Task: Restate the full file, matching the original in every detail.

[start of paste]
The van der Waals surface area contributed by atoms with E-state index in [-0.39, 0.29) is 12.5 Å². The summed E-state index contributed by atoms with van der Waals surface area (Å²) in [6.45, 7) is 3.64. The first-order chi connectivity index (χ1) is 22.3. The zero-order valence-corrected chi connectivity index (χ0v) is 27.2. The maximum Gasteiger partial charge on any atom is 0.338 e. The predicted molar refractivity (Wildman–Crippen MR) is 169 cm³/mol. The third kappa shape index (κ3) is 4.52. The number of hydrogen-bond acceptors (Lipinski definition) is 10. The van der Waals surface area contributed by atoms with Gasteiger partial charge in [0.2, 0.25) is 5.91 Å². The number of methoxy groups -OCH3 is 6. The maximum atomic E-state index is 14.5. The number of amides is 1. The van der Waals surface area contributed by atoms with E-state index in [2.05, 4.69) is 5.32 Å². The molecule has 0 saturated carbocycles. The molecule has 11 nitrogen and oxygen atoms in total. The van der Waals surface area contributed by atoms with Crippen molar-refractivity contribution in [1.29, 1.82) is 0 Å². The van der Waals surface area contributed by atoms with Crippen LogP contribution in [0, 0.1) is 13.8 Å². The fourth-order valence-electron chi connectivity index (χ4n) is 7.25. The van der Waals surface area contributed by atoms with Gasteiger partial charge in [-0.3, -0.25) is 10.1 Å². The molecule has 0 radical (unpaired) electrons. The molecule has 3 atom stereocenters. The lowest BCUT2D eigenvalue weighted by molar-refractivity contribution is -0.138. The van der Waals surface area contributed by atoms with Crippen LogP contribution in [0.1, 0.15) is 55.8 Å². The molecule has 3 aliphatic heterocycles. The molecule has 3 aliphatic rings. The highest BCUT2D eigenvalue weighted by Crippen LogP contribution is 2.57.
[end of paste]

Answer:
The van der Waals surface area contributed by atoms with E-state index in [-0.39, 0.29) is 12.5 Å². The summed E-state index contributed by atoms with van der Waals surface area (Å²) in [6.45, 7) is 3.64. The first-order chi connectivity index (χ1) is 22.3. The zero-order valence-corrected chi connectivity index (χ0v) is 27.2. The maximum Gasteiger partial charge on any atom is 0.338 e. The predicted molar refractivity (Wildman–Crippen MR) is 169 cm³/mol. The third kappa shape index (κ3) is 4.52. The number of hydrogen-bond acceptors (Lipinski definition) is 10. The van der Waals surface area contributed by atoms with Gasteiger partial charge in [0.2, 0.25) is 5.91 Å². The number of methoxy groups -OCH3 is 6. The maximum atomic E-state index is 14.5. The number of amides is 1. The van der Waals surface area contributed by atoms with E-state index in [2.05, 4.69) is 5.32 Å². The molecule has 0 saturated carbocycles. The molecule has 11 nitrogen and oxygen atoms in total. The van der Waals surface area contributed by atoms with Crippen molar-refractivity contribution in [1.29, 1.82) is 0 Å². The van der Waals surface area contributed by atoms with Crippen LogP contribution in [0, 0.1) is 13.8 Å². The fourth-order valence-electron chi connectivity index (χ4n) is 7.25. The van der Waals surface area contributed by atoms with Gasteiger partial charge in [-0.3, -0.25) is 10.1 Å². The molecule has 0 radical (unpaired) electrons. The molecule has 3 atom stereocenters. The lowest BCUT2D eigenvalue weighted by molar-refractivity contribution is -0.138. The van der Waals surface area contributed by atoms with Crippen LogP contribution in [0.1, 0.15) is 55.8 Å². The molecule has 3 aliphatic heterocycles. The molecule has 3 aliphatic rings. The highest BCUT2D eigenvalue weighted by Crippen LogP contribution is 2.57.